Study shows that Roche’s investigational drug for Alzheimer’s disease removes amyloid plaques from the brain

Roche announced the publication of a study demonstrating that its monoclonal antibody gantenerumab removes amyloid plaques from the brain of patients with Alzheimer’s disease.

It is the first time that clinical data has been published for gantenerumab, an investigational compound with a mechanism of action targeted at the early stages of Alzheimer’s disease.

Results from Phase I clinical trials and ex vivo studies demonstrated that gantenerumab treatment results in a dose-dependent reduction of brain amyloid, possibly through phagocytosis through brain microglial cells, whereas amyloid load increased in patients receiving placebo treatment.

“These results and especially the rapidity of the effects observed on amyloid removal are very encouraging and pave the way for the development of a novel treatment for Alzheimer’s disease,” said Luca Santarelli, Global Head of Roche Neuroscience Disease Translational Area. “Our approach is to utilise biomarkers to diagnose and treat the disease at a very early stage before significant damage to the brain has occurred.”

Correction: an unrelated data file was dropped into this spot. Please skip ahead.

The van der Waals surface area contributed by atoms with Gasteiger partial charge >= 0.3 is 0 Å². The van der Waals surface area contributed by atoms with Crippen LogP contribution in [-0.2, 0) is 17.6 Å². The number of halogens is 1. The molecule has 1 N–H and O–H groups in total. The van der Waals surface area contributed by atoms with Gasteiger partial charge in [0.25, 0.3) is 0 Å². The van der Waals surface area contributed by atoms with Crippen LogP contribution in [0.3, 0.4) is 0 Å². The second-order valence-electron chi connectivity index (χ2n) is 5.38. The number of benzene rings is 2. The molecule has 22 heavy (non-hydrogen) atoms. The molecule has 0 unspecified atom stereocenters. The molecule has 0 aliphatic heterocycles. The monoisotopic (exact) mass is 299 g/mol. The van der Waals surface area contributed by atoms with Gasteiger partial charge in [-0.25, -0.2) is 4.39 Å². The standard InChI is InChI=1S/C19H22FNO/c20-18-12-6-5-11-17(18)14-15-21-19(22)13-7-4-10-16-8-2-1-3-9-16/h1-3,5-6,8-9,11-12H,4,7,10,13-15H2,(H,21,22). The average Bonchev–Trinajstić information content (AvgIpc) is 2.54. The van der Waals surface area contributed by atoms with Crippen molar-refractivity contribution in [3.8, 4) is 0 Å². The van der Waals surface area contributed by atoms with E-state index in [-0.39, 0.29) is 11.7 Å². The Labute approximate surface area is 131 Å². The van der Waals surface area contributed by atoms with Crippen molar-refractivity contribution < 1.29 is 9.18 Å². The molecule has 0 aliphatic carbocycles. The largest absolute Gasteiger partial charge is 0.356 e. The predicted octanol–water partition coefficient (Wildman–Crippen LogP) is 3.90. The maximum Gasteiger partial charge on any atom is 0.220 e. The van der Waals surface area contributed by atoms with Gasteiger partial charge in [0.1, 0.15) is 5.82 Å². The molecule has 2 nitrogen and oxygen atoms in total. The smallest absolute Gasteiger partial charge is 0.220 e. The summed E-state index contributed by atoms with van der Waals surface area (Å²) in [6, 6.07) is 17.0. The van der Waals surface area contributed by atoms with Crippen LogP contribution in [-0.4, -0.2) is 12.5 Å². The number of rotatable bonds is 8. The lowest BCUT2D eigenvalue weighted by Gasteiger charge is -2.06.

Gantenerumab is an investigational fully human anti-amyloid monoclonal antibody designed to bind to amyloid plaques in the brain and remove them. It is hoped that this approach will slow progression of the disease, an outcome that cannot be achieved with currently approved treatments.

“Our objective was not only to demonstrate the effects of gantenerumab on brain amyloid, but also to start elucidating its mechanism of action,” added Santarelli, “this is extremely important to fully understand the compound’s therapeutic potential for Alzheimer’s disease.”

Since it is known that amyloid accumulates in patients’ brains about 15 years before the onset of dementia, ongoing and future clinical studies with gantenerumab will focus on Alzheimer’s disease in the early or prodromal phase. It is hoped that early diagnosis and intervention, before significant damage to nerve cells has occurred, will offer optimal benefit to patients.

The study ‘Mechanism of amyloid removal in patients with Alzheimer disease treated with gantenerumab’ is published in the October issue of Archives in Neurology.

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